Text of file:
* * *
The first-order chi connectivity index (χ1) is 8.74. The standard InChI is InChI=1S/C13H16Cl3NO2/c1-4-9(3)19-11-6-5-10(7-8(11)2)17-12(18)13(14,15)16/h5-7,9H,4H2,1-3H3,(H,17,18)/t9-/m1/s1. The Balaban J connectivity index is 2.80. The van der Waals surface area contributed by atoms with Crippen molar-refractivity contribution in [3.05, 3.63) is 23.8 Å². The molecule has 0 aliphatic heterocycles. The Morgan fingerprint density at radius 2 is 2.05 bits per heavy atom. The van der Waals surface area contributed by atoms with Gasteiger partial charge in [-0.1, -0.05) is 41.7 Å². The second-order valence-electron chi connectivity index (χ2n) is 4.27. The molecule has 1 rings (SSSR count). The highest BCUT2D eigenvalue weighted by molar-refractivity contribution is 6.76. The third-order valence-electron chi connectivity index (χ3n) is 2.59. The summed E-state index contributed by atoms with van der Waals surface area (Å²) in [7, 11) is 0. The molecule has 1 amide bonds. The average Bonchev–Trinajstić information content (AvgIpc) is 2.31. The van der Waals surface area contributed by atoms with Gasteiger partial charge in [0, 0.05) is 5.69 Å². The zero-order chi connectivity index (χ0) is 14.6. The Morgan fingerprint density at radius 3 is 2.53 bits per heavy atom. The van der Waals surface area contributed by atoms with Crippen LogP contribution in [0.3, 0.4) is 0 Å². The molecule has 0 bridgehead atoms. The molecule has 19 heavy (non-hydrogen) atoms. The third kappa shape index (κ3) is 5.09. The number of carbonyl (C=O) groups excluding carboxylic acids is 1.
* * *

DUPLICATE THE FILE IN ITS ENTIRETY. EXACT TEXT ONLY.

The first-order chi connectivity index (χ1) is 8.74. The standard InChI is InChI=1S/C13H16Cl3NO2/c1-4-9(3)19-11-6-5-10(7-8(11)2)17-12(18)13(14,15)16/h5-7,9H,4H2,1-3H3,(H,17,18)/t9-/m1/s1. The Balaban J connectivity index is 2.80. The van der Waals surface area contributed by atoms with Crippen molar-refractivity contribution in [3.05, 3.63) is 23.8 Å². The molecule has 0 aliphatic heterocycles. The Morgan fingerprint density at radius 2 is 2.05 bits per heavy atom. The van der Waals surface area contributed by atoms with Gasteiger partial charge in [-0.1, -0.05) is 41.7 Å². The second-order valence-electron chi connectivity index (χ2n) is 4.27. The molecule has 1 rings (SSSR count). The highest BCUT2D eigenvalue weighted by molar-refractivity contribution is 6.76. The third-order valence-electron chi connectivity index (χ3n) is 2.59. The summed E-state index contributed by atoms with van der Waals surface area (Å²) in [7, 11) is 0. The molecule has 1 amide bonds. The average Bonchev–Trinajstić information content (AvgIpc) is 2.31. The van der Waals surface area contributed by atoms with Gasteiger partial charge in [0, 0.05) is 5.69 Å². The zero-order chi connectivity index (χ0) is 14.6. The Morgan fingerprint density at radius 3 is 2.53 bits per heavy atom. The van der Waals surface area contributed by atoms with Crippen LogP contribution in [0.3, 0.4) is 0 Å². The molecule has 0 bridgehead atoms. The molecule has 19 heavy (non-hydrogen) atoms. The third kappa shape index (κ3) is 5.09. The number of carbonyl (C=O) groups excluding carboxylic acids is 1.